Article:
If your primary care doctor suspects you have a brain tumor, you may be referred to a specialist who is trained in treating brain and nervous system disorders (neurologist). Your doctor may recommend a number of tests and procedures, including:
- A neurological exam. During a neurological exam, your doctor may check your vision, hearing, balance, coordination, strength and reflexes. Problems in one or more of these areas may provide clues about the part of your brain that could be affected by a brain tumor.
Imaging tests. Magnetic resonance imaging (MRI) is often used to help diagnose brain tumors. In some cases, a dye (contrast material) may be injected through a vein in your arm during your MRI study to help show differences in brain tissue.
A number of specialized MRI scan components — including functional MRI, perfusion MRI and magnetic resonance spectroscopy — may help your doctor evaluate the tumor and plan treatment.
Other imaging tests may include computerized tomography (CT) scan and positron emission tomography (PET).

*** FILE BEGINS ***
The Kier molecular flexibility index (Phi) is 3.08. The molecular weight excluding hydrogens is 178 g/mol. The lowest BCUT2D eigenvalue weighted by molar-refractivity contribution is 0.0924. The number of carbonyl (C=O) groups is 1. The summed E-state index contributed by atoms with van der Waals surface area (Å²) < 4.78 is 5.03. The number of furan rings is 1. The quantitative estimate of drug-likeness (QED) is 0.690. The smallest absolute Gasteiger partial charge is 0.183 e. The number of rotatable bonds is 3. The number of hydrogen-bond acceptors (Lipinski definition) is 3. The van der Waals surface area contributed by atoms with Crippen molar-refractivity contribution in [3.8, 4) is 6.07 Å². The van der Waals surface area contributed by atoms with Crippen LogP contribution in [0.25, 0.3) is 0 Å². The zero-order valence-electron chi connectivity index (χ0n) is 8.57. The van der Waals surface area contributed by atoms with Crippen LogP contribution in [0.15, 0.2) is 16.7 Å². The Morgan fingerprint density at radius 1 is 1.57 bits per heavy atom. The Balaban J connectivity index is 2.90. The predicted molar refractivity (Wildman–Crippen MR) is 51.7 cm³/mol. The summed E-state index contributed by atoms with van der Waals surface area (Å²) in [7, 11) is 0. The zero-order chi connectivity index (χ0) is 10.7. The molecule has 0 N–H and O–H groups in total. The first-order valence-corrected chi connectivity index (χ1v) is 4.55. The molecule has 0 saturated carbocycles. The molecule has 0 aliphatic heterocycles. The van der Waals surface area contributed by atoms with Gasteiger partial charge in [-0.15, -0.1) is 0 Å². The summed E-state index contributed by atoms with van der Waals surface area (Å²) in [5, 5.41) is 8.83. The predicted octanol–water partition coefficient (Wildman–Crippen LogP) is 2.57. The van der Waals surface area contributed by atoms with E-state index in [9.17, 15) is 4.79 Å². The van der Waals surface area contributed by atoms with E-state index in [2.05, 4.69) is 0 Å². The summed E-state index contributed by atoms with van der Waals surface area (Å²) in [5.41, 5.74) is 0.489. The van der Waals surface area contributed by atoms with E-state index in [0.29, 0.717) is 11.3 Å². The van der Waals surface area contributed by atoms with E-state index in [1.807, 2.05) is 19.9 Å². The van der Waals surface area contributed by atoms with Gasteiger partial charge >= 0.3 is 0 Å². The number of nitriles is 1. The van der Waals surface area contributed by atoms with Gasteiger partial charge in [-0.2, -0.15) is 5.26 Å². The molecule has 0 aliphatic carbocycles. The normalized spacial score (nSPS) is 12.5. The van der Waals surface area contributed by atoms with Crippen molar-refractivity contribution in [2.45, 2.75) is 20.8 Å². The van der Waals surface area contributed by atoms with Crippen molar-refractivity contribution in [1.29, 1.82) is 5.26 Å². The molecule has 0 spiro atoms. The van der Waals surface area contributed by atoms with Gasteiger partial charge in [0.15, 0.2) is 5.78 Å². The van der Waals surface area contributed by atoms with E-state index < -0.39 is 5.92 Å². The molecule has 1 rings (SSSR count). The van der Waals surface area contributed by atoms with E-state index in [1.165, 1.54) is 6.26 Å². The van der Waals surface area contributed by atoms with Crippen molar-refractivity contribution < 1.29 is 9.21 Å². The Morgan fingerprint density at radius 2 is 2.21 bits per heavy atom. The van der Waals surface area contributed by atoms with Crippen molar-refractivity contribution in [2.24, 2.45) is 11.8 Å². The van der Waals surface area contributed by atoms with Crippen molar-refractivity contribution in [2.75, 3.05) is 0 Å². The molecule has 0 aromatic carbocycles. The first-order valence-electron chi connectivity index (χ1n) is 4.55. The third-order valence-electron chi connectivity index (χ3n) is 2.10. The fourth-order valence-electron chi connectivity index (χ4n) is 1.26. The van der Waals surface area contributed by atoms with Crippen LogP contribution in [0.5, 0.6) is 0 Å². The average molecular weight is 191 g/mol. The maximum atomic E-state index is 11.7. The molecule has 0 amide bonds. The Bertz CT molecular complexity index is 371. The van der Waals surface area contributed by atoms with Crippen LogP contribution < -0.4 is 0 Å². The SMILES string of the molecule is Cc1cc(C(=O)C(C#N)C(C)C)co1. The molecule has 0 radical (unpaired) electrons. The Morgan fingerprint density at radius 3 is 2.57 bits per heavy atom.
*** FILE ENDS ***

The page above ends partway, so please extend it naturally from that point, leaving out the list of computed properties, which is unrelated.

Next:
- Tests to find cancer in other parts of your body. To rule out other types of brain tumors that may have spread from other parts of the body, your doctor may recommend tests and procedures to determine where the cancer originated. Gliomas originate within the brain and are not the result of cancer that has spread (metastasized) from elsewhere.
Collecting and testing a sample of abnormal tissue (biopsy). Depending on the location of the glioma, a biopsy may be performed with a needle before treatment or as part of an operation to remove the brain tumor.
A stereotactic needle biopsy may be done for gliomas in hard-to-reach areas or very sensitive areas within your brain that might be damaged by a more extensive operation. During a stereotactic needle biopsy, your neurosurgeon drills a small hole into your skull. A thin needle is then inserted through the hole. Tissue is removed through the needle, which is frequently guided by CT or MRI scanning.
The biopsy sample is then analyzed under a microscope to determine if it's cancerous or benign.
A biopsy is the only way to definitively diagnose a brain tumor and give a prognosis to guide treatment decisions. Based on this information, a pathologist can determine the grade or stage of a brain tumor.
Tumors are divided into four grades with grade I tumors having the slowest growing, most benign cells and grade IV tumors having the most abnormal and aggressive cancer cells.